Imagine you are your Dad and you can hear singing...............how would you feel if everyone else denied hearing it?jes58 said:He asks my Mum (his carer) why she can't hear it. He gets quite upset over this.
jenniferpa said:by what she characterized as "constant running water"That's interesting, Jennifer - exactly what mum claimed to hear about 18 months ago ... to the extent we had a builder friend in to check her walls/loft etc ... she accused the next door neighbour of 'doing things to her walls' .... etc ....
She was diagnosed by audiologists as having tinnitus, but makes me wonder now if these were not auditory hallucinations attributable to her dementia? (which was then undiagnosed). (She was also at the time having some visual hallucinations - and being woken up by knocks at the door at 5am but no-one was there, 'seeing things' on the floor which weren't there ...... etc ...... all seems to fit together now ...... ).
Whether in mum's case this was a 'passing phase' or the Aricept has eliminated her problem, or even just her hearing has deteriorated, or it really was/is tinnitus, or she has simply 'forgotten' to complain about it ????
Difficult to know anything about anything sometimes, isn't it?
Love, Karen, x
"by what she characterized as "constant running water
your right jennifer I found this link helpful to understand delusion hallucinations, when I started caring for my brother who has schizophrenia, then when my mother got AZ it also come in helpfulHowever if you delve further you'll see that all of this info is based on dealing with people who have such diseases as schizophrenia NOT dementia or AD.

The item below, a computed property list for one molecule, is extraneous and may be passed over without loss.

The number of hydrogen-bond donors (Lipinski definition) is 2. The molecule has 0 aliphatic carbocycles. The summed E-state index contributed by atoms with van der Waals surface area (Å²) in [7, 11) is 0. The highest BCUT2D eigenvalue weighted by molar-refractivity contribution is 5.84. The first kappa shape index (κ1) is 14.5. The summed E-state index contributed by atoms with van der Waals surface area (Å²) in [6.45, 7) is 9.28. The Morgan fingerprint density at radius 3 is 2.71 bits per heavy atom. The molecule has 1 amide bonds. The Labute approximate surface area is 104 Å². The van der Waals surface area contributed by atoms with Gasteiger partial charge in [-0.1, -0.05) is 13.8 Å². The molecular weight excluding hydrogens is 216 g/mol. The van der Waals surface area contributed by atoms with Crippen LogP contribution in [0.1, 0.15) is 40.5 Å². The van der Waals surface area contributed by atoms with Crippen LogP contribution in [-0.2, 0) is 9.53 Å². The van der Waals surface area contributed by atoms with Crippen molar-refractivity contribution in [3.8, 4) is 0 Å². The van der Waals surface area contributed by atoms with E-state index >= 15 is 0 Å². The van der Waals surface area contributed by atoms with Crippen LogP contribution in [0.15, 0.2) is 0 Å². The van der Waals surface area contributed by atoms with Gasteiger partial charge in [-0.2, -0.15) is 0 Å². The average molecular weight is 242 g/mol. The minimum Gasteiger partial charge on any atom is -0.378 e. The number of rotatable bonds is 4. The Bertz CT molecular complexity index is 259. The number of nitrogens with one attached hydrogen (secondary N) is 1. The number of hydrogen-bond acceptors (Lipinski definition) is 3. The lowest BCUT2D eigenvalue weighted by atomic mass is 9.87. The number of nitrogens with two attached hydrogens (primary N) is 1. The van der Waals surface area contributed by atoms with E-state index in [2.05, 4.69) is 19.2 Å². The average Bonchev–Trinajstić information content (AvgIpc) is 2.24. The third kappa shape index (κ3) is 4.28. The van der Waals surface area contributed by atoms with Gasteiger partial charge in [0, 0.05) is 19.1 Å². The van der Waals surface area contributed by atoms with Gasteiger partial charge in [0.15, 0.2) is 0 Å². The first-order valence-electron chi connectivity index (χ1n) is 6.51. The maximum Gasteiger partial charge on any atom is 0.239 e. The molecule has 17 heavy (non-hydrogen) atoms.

If you read this link your read thing thing that are similar to symptoms that are been posted in this threadHowever, dementia is different; there is no real "cure" - although there are drugs to help with symptoms, the underlying cause is damage to the brain which is irreversible and progressive.
they more as you read onHallucinations are false perceptions based on false sensa (sensory input) not triggered by any external event or entity. The patient is usually not psychotic - he is aware that he what he sees, smells, feels, or hears is not there. Still, some psychotic states are accompanied by hallucinations (e.g., formication - the feeling that bugs are crawling over or under one's skin).
There are a few classes of hallucinations:
Auditory - The false perception of voices and sounds (such as buzzing, humming, radio transmissions, whispering, motor noises, and so on).
I also find it hard to ask but I do think it is important to do so - show that you need to know and I think a good medic will respond.my mum finds it difficult to ask.
Well "medication" is a very generalised category. It may well be that patients stop being treated with a drug because the clinical situation demands it; they may no longer benefit from it, for example, or have side-effects, or their condition changes in such a way that it is no longer appropriate.jes58 said:But am a little concerned because we keep hearing stories in our area about day centres are closing and sufferers being taken off their medication. Is this a routine procedure?
Dear Margaret,Margaret W said:Mum has only been in the care home for 3 weeks, we thought she was reasonably okay. She now hears people shouting for her. Marian, come here, Marian go there, she says they are doing it all day but they are not.
Sad eh? How do we know when action is needed and when to just accept things?